Three reasons why millennial shopaholics can actually benefit from a credit card

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Did you know that credit cards can actually help you save? Read on to see how shopaholics can turn a credit card into a budgeting tool.

Recent research has shown that millennials aren't really fans of credit cards. Just over half of millennials (52%) prefer to pay with direct debit and only 23% like to pay with a credit card.

This is not surprising as millennials are a rather money-savvy group who have been well warned by their parents about the pitfalls of credit cards. But credit cards can actually be an awesome financial tool when used correctly. They can be especially helpful if you're a total shopaholic with lots of monthly outgoings. As long as you avoid the pitfalls, credit cards can help avid shoppers save and budget more efficiently.

Here are three ways that fashion lovers, beauty buffs and other shopaholics can use credit to their benefit.

1. Pay with your credit card and maximise your savings interest.

Let's say that your savings account pays you 3.00% p.a. and that your monthly spend for groceries, transport, rent and entertainment is $2,000. What if you put that $2,000 of monthly expenses on your credit card and left that $2,000 in your savings account for the month instead? You'd accrue around $5 of extra bank interest. This seems like a small amount, but if you do this every month it will slowly grow, accumulate and compound. Now, what if you put all your expenses on your credit card and left all your own cash to earn interest? The figure would grow even more rapidly.

Just MAKE SURE you pay off your credit card at the end of the month (with the cash you left in your savings) before the bank charges you interest. If you even have to make one interest payment, the small amount of bank interest you earned will be completely erased by the credit card interest you had to pay.

2. Track your exact monthly spend with credit card statements

Have you ever sat down with your banking app and looked at how much you're really spending on coffee or breakfast or beer? Probably not. It's not that easy to track your spend month to month when you spend directly from a debit account. But when all your transactions arrive via a credit card statement, it's easy. If you use your credit for every purchase, you can easily track your total spend per month and check for any exorbitant costs.

You'll be able to take a highlighter and find out exactly how much your morning coffees are costing you a month or exactly how much you're spending on makeup. You can also compare your costs month to month and check whether your budgeting and saving strategies are actually working.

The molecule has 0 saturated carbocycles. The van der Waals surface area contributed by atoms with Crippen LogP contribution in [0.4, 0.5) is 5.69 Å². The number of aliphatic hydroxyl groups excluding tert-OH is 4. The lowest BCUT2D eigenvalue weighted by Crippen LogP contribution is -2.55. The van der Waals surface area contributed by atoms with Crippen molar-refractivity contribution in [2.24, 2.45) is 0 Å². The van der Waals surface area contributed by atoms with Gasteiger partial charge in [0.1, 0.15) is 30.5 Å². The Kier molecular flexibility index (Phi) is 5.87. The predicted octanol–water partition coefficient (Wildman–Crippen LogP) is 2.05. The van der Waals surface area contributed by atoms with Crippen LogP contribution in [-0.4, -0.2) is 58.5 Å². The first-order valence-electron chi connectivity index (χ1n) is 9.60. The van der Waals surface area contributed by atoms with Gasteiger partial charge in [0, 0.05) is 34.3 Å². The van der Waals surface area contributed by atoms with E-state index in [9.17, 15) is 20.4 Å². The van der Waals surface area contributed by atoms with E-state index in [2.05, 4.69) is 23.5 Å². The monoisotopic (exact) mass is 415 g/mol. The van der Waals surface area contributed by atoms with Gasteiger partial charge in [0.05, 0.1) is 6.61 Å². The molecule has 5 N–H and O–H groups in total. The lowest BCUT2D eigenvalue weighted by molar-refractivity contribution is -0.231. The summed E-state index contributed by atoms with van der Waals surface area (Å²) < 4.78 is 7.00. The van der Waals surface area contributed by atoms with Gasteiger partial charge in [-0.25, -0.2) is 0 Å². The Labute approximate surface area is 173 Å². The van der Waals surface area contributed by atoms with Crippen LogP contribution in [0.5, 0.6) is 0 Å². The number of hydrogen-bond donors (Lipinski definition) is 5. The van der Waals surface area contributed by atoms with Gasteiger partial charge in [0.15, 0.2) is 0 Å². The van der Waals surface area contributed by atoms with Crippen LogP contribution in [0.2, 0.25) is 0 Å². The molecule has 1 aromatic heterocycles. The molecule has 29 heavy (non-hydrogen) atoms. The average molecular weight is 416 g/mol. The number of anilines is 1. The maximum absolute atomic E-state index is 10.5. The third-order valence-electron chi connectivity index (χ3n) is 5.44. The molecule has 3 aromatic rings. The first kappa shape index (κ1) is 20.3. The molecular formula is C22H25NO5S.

3. Turn your reward points into shopping perks

If you opt for a rewards credit card, you can turn your eligible purchases into extra shopping dollars. Many rewards credit cards will allow you to exchange points for gift vouchers or shop directly at certain stores. Some rewards credit cards will even give you cash back when you meet specific spend requirements. These cards can come with higher annual fees and interest rates, but they can help you get more value for your money if you're repaying your balance in full every month.


Pitfalls to avoid so you don't get into debt

  • Don't overspend. You should not treat your credit card like magic money. You WILL have to pay it all back. If you can't trust yourself to spend moderately just as you would if it was coming out of your debit account, then a credit card probably isn't an option for you.
  • Pay it off on time. Don't avoid paying it off. You're required to pay a minimum repayment each month, but it's best to pay your balance in full if possible. Any interest you have to pay on the card undoes all of the perks. Plus, if you don't pay your credit card bill on time, you'll also be charged a late payment fee and this will reflect negatively on your credit file.
  • Check the annual fee. Make sure your annual fee isn't more than the interest in your savings account and the perks you'll earn by having the card. If the annual fee is more, then you're better off without a credit card or with a card with $0 annual fee.

Are you considering a credit card?

You can visit our credit card comparison tool to find a credit card offer that suits your needs. Or you can head to our page for rewards credit cards so you can make your dollars work even harder for you.

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